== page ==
• Use caution when attempting to pass a snowplow so drivers have enough room to safely do their jobs.  
    • Drive carefully on bridges, ramps, and other elevated structures as they tend to freeze faster than roadways.  

During a Snow Emergency 
The Mayor declares a snow emergency based on a forecast of significant snowfall, accumulation speed, and time of day. When a snow emergency is declared motorists cannot park on snow emergency routes, indicated by red and white signs along larger commercial streets, while the emergency is in effect so that snowplows can clear these streets curb-to-curb. Vehicles parked on such routes can be ticketed and towed. If towed, call the Towed Vehicle Locator office at (202) 541-6083 or visit  
After a Winter Storm 

  • Snow shoveling: Residential and commercial property owners are to clear their sidewalks within eight hours of a snowstorm’s end.
    • Snow shoveling exemption for seniors and residents with access and functional needs: You may be exempt from the snow shoveling requirement if you live in your own home and are 65 years or older and/or a person with a disability.
  • Trash, recycling and leaf collection may be affected: Winter weather events can cause delays or modifications to DPW standard operations, including leaf and sanitation collection. When snow, freezing rain or ice is forecasted, the DST hits the streets to salt and pre-treat roads. This necessitates switching equipment and crews used for leaf collection to snow duties, which unfortunately causes delays.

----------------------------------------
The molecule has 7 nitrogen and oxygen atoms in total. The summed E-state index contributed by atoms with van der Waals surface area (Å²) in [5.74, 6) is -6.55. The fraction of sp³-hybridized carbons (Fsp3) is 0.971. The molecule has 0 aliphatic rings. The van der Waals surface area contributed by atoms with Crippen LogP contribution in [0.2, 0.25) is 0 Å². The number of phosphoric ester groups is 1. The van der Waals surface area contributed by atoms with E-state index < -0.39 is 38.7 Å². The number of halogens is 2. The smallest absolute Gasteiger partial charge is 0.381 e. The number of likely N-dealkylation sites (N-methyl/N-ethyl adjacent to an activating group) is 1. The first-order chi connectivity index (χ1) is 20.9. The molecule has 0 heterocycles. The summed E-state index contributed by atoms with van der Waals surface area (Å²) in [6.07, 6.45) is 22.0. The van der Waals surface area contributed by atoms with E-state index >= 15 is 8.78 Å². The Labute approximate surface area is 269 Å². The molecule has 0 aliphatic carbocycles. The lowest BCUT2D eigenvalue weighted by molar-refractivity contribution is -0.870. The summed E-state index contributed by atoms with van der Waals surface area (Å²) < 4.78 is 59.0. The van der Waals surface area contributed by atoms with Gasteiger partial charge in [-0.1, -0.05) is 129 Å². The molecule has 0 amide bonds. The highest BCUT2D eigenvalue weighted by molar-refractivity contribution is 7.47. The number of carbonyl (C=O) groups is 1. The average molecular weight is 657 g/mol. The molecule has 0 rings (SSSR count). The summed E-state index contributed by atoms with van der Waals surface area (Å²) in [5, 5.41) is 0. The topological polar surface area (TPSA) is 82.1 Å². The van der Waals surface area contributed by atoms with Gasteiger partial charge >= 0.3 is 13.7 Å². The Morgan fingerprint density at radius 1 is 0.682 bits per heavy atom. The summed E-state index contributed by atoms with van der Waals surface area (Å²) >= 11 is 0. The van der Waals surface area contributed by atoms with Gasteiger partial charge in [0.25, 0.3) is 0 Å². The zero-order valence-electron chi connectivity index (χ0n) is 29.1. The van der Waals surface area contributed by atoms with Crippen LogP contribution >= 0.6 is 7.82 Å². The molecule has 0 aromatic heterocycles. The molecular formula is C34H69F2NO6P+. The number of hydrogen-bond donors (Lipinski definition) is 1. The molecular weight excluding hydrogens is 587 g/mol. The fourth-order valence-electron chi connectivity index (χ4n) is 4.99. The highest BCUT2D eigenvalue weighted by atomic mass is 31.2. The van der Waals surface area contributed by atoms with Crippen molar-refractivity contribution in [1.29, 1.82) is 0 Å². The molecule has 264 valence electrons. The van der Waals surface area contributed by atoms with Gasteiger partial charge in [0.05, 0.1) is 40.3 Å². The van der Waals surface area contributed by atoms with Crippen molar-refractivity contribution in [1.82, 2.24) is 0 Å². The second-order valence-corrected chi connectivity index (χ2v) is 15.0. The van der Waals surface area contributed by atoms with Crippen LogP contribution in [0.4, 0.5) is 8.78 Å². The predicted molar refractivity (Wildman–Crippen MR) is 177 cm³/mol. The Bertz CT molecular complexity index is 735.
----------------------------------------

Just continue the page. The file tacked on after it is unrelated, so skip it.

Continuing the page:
Get Updates on Winter Weather Events  

  • Sign up for real-time alerts at You can also check social media at
  • Snow emergency status: Go to or check local media for notices that a snow emergency has been called and lifted.  
  • Metro service impacts: Visit or call the Metro Customer Information Center at (202) 637-7000.  
  • Hypothermia alerts: Updates are shared through AlertDC and are posted on at  

About the District Snow Team
The District Snow Team is made up of more than 800 employees from across District Government, operating more than 250 snowplows to keep DC streets clear. The Department of Public Works oversees the team, with the Department of Transportation (DDOT), the Department of General Services, the DC Homeland Security and Emergency Management Agency, and ServeDC ensuring cross-agency collaboration. The District Snow Team will deploy based on findings from various sources, including the National Weather Service, as follows:  

  • In advance of a winter weather event: The District Snow Team pre-treats the roadways with a solution of salt, brine, and beet juice. 
  • During a winter weather event: The District Snow Team deploys snowplows to clear residential and commercial routes, which are treated at the same time. After heavy plows finish their routes, they are redeployed to support light plows working on residential routes.  
  • Reporting an area needing attention: Please submit a service request to 311 at least 24 hours after the winter weather event.  

For additional winter weather information and preparedness tips, visit